Federal judge says ex-ISIS fighter Huda Muthana is not US citizen making Trump admin stance legit

New Jersey-born Muthana left the US to join the Islamic State in 2014. Before becoming 'disillusioned', she was a hardliner who urged American Muslims to kill citizens through shootings and vehicular hits.


                            Federal judge says ex-ISIS fighter Huda Muthana is not US citizen making Trump admin stance legit
Donald Trump (Source : Getty Images)

The Donald Trump administration has already made its stand on Huda Muthana clear earlier. It considers the 25-year-old woman who was born in New Jersey and raised in Alabama and left the country to join the Islamic State (IS) too big a threat to her home country to return. And now, a federal judge said that Muthana is not an American citizen and has no right to make a comeback. 

On Wednesday, judge Reggie Walton ruled that there was enough proof that Muthana was born when her father Ahmed Ali Muthana, who had once represented Yemen in the United Nations, still held diplomatic status in America, BuzzFeed News reported. Under federal regulations and international law, children of foreign diplomats born in the US are not subject to the Fourteenth Amendment to the Constitution that guarantees birthright citizenship because of their birth under the jurisdiction of another state.
 
According to the 70-year-old judge, Muthana’s father could not give any financial support to either his daughter and two-year-old grandson named Adam who was born in the IS-held territory and has never met his grandfather. 

When contacted over the case by BuzzFeed, Muthana’s lawyer Christina Jump said while they would wait for Walton’s further order, there was “likely a basis” to appeal against the decision and look for ways to help the child.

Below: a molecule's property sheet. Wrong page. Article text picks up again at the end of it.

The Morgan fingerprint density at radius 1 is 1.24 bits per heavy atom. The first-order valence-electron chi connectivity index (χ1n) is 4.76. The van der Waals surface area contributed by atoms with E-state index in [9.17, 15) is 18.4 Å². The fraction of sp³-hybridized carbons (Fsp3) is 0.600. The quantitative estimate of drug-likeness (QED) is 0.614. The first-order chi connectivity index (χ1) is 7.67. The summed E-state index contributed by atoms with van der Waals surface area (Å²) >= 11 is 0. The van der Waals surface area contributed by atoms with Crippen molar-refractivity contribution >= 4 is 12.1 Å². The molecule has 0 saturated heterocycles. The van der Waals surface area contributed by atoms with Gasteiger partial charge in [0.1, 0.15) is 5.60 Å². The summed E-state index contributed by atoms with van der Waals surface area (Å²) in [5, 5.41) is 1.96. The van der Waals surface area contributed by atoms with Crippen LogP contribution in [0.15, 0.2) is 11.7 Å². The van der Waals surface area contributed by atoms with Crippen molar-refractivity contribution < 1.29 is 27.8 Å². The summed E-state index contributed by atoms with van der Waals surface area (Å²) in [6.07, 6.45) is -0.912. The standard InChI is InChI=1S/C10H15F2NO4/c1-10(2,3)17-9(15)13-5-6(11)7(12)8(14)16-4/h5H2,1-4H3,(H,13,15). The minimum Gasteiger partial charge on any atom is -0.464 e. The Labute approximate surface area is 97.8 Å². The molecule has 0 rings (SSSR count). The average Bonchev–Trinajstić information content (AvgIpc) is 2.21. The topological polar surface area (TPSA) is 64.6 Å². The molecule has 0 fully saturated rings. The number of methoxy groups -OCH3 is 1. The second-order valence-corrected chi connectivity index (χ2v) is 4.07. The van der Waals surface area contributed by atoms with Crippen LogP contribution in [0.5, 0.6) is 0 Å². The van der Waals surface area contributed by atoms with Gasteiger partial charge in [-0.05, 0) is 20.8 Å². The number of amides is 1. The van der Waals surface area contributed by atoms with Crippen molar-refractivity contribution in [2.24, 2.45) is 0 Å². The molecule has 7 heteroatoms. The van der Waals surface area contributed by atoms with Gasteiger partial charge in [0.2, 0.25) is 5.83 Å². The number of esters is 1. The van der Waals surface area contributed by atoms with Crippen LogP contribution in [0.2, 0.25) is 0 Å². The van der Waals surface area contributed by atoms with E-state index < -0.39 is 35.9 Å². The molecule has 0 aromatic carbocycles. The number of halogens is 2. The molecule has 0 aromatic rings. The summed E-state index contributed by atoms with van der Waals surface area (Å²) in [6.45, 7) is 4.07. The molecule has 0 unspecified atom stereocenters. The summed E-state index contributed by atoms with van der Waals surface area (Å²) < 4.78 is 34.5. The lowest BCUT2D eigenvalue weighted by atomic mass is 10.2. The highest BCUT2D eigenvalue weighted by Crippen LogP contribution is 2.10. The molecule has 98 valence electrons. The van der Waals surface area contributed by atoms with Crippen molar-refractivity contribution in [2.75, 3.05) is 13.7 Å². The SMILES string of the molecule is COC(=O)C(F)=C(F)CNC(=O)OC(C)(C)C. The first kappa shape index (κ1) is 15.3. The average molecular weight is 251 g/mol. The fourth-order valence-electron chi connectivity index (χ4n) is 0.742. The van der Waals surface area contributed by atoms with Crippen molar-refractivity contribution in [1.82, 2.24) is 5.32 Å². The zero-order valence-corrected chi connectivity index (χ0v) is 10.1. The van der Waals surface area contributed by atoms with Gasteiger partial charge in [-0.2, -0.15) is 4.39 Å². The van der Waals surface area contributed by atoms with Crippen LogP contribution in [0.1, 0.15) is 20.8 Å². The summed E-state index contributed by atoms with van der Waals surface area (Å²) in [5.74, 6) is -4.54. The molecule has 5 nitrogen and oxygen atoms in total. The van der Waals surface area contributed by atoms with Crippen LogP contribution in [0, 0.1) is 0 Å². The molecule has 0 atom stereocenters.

Iraqis who have fled recent fighting in the cities of Mosul and Tal Afar try to enter a temporary displacement camp but are blocked by Kurdish soldiers on July 2, 2014 in Khazair, Iraq. The families, many with small and sick children, have no shelter and little water and food. The displacement camp Khazair is now home to an estimated 1,500 internally displaced persons (IDPs) with the number rising daily. Tens of thousands of people have fled Iraq's second largest city of Mosul after it was overrun by the IS. Many have been temporarily housed at various IDP camps around the region including the area close to Erbil, as they hope to enter the safety of the nearby Kurdish region. (Photo by Spencer Platt/Getty Images)

Muthana, who studied at the University of Alabama, Birmingham, left the American shores for Syria in November 2014 and lived under the control of the IS till escaping to a Kurdish refugee camp last year. Adam was born to her from her second marriage which was to a Tunisian IS fighter. 
 
During her days with the IS, Muthana was one of the most militant members on the terror outfit’s Twitter handle. She had urged American Muslims to kill citizens through shootings and vehicular hits and even wanted former President Barack Obama assassinated.